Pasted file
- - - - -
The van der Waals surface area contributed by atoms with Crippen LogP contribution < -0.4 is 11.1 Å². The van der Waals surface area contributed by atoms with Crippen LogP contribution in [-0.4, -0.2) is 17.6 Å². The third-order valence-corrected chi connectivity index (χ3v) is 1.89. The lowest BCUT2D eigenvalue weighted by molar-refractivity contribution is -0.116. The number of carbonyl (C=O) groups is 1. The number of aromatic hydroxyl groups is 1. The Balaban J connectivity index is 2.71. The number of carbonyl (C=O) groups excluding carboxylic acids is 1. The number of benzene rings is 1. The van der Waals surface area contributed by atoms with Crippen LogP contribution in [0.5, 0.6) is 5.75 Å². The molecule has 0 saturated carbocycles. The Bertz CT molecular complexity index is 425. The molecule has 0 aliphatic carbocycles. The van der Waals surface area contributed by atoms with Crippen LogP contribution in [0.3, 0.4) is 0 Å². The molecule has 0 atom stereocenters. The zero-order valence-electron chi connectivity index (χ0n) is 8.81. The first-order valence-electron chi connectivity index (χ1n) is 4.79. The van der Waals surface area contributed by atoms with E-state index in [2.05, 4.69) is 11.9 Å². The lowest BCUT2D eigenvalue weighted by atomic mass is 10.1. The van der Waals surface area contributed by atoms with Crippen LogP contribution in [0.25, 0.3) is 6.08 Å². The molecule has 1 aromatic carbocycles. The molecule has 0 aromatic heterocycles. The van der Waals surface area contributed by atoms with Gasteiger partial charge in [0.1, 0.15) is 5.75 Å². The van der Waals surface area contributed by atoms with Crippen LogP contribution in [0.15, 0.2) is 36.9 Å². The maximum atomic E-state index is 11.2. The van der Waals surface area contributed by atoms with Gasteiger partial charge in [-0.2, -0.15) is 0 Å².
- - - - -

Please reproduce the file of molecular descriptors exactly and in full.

The van der Waals surface area contributed by atoms with Crippen LogP contribution < -0.4 is 11.1 Å². The van der Waals surface area contributed by atoms with Crippen LogP contribution in [-0.4, -0.2) is 17.6 Å². The third-order valence-corrected chi connectivity index (χ3v) is 1.89. The lowest BCUT2D eigenvalue weighted by molar-refractivity contribution is -0.116. The number of carbonyl (C=O) groups is 1. The number of aromatic hydroxyl groups is 1. The Balaban J connectivity index is 2.71. The number of carbonyl (C=O) groups excluding carboxylic acids is 1. The number of benzene rings is 1. The van der Waals surface area contributed by atoms with Crippen LogP contribution in [0.5, 0.6) is 5.75 Å². The molecule has 0 saturated carbocycles. The Bertz CT molecular complexity index is 425. The molecule has 0 aliphatic carbocycles. The van der Waals surface area contributed by atoms with Crippen LogP contribution in [0.3, 0.4) is 0 Å². The molecule has 0 atom stereocenters. The zero-order valence-electron chi connectivity index (χ0n) is 8.81. The first-order valence-electron chi connectivity index (χ1n) is 4.79. The van der Waals surface area contributed by atoms with E-state index in [2.05, 4.69) is 11.9 Å². The lowest BCUT2D eigenvalue weighted by atomic mass is 10.1. The van der Waals surface area contributed by atoms with Crippen LogP contribution in [0.25, 0.3) is 6.08 Å². The molecule has 1 aromatic carbocycles. The molecule has 0 aromatic heterocycles. The van der Waals surface area contributed by atoms with Gasteiger partial charge in [0.1, 0.15) is 5.75 Å². The van der Waals surface area contributed by atoms with Crippen LogP contribution in [0.15, 0.2) is 36.9 Å². The maximum atomic E-state index is 11.2. The van der Waals surface area contributed by atoms with Gasteiger partial charge in [-0.2, -0.15) is 0 Å².